It turns out that 2020 was a great year to not step into the library, even once. That has to be an absolute first for me… ever in my life. And definitely a first for my kids. The truth of it is that publishers kept publishing and if nothing else… 2020 was the year of books that followed on, series upon series upon series. We may not have been in a library, but we certainly kept on reading.

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Three Questions Parents Ask Me About Reading Series With Their Kids

1. My child is a prolific reader, can you recommend a good series for their reading level? And I have to agree, one book is never enough, we all need a series. I have written about series before and that’s what this post is all about.

2. How do I help my child, who is able to read, but refuses to read? And yes I have had both of these children. My answer is read to them, keep reading, widely and prolifically, find a series that they absolutely love… and read it to them. Take away all the drama that is associated with: “Why won’t my child read?” And just read with them and enjoy it. No pressure take a good long series, and read it together, enjoy, it make it special… you can read anytime anyplace, it doesn’t have to be at bedtime when you are trying to put other children to bed. You can choose a time just for you, you can choose a place just for you… and when you get to the end of the series… your child may or may not be reading. Whatever happens… do it again, Pick another series… and once your child starts reading… don’t worry about it. Keep on reading to them. Your child will be learning rich language, gleaning a cultural literacy and spending time with you… it’s a win, win.

3. Where do I find great series of books to encourage my kids off screens? The pull of the screen is here to stay, for your children and yourself. We need to learn to live with that, and rather than treating screens as rewards for reading or worse, no screens as punishment for not reading. We have set aside specific times for screens and specific times for reading. That way there is no debate. If your child is not allowed on a screen before lunchtime then they will quickly learn not to bother to ask for screen time then. We have a couple of hours in our day dedicated to school time and a couple more hours dedicated to resting and recovering… and during those times, screens just are not available.


Bazillions of Books for Kids

So Many Series for Kids from Penguin Books South Africa

Wishing Chair Adventures: A Summertime Mystery and The Witch’s Lost Cat

by Enid Blyton

illustrated by Alex Paterson

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I have blogged this series over and over again… because they are that good. Fantastic as first chapter books for emerging readers, and what could be better than a cosy Enid Blyton story. These are stories from Enid Blyton’s Wishing Chair Adventures, rewritten for kids in the modern era, where books are there to entice young readers, short sharp chapters and packed with colourful illustrations on every page. Mollie and Peter have an intriguing and magical chair and they go on several adventures with their Pixie, Binky. The Chair flies over several incredible lands and they stop off and have adventures in them.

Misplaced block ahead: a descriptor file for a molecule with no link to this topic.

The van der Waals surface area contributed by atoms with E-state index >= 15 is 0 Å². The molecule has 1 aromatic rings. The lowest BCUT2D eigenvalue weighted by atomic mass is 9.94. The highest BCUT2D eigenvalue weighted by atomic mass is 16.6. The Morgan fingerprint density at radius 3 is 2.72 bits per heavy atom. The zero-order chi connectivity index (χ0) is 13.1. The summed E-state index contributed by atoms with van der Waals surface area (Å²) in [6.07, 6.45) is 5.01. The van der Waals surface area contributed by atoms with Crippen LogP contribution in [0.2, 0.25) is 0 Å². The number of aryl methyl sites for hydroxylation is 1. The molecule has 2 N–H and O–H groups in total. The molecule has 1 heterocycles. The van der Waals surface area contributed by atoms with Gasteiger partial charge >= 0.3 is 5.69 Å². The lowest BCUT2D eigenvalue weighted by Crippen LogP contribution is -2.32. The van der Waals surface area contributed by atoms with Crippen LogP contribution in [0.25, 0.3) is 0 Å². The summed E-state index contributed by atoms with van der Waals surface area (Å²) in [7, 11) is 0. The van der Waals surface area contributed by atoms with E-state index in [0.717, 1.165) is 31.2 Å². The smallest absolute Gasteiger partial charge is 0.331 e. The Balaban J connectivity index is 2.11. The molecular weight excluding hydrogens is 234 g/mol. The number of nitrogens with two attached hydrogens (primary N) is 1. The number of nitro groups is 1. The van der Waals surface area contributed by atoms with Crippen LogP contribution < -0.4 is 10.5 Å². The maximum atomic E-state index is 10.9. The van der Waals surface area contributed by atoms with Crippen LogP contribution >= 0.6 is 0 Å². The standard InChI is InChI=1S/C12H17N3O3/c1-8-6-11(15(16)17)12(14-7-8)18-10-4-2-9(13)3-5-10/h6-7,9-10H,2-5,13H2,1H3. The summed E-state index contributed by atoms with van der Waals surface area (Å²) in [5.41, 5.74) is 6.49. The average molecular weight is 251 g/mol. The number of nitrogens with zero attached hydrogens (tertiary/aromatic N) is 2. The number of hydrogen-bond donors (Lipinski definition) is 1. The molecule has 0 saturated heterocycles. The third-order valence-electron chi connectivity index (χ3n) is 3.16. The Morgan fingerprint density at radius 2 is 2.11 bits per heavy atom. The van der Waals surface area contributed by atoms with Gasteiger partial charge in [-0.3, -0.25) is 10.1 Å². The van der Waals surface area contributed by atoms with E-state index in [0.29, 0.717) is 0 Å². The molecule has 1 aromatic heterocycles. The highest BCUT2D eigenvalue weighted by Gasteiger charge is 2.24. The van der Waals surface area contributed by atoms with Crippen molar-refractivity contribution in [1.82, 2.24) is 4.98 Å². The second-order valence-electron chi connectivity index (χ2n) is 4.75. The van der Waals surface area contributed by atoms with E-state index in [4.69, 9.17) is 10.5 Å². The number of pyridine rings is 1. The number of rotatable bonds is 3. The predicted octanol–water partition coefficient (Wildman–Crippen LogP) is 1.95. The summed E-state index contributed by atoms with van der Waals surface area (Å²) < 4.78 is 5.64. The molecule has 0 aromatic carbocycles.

A Summertime Mystery: The children fly over the Disappearing Island and it is too beautiful to resist… even though Binky warns them, they have to stop and look around. Of course, just as they are about to land, the island disappears and they of course need rescuing. Also in this book you will discover why your parents who probably read this book say to you… don’t pull faces, because when the wind blows… because their naughty little neighbour, Thomas, may just have a problem. The Wishing Chair to the rescue and they all live happily forever after.
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The Witch’s Lost Cat: Of course these are stories about a Wishing Chair that flies places, there is going to be magic, and for your readers it is quite enchanting. In this story the children manage to save Apple Pie Village from Wizard Ho Ho. He wasn’t a very nice wizard and to be fair it wasn’t so much the children, but chocolate that saved the day. And in the next chapter, the family cat was sleeping on the Wishing Chair, when it flew off and how on earth are they going to find it now. These books are sweet, have sweet endings… great to read aloud to little ones and fantastic for readers who are ready to move on from beginner books to chapter books.

Dog Diaries: Camping Chaos and Curse of the Mystery Mutt

by Steven Butler and James Paterson

illustrated by James Watson

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These books are hugely popular in our house. The Dog Diaries are a wonderful series of stories, written from the perspective of the dogs. So you will read about “my person pal.” And the pups people are called Ruff (the person that rough and tumbles), Mom-Lady, and Jawjaw (and that would be the chatty one). They are a step up in reading level from the Wishing Chair Series (above), but still massively picture rich and the illustrations definitely complete the story. This series is essential reading for any dog loving child, it is packed with puppy puns and jokes.

Curse of the Mystery Mutt: I had just arrived at the dog park, pulling Mom-Lady on my leash… And so it goes on. Turns out the local pups have been hearing strange noises in the night and then their is a break-in at the local diner… Our heroic pup heads out to find the culprit and only just gets home in time to do “the expected happy dance” when his owner gets in from school. After all his paw-trolling about he decides to set up a stunningly illustrated trap (think Home Alone) to catch the culprit. There could be a Halloween twist in this story and of course all is well that ends well.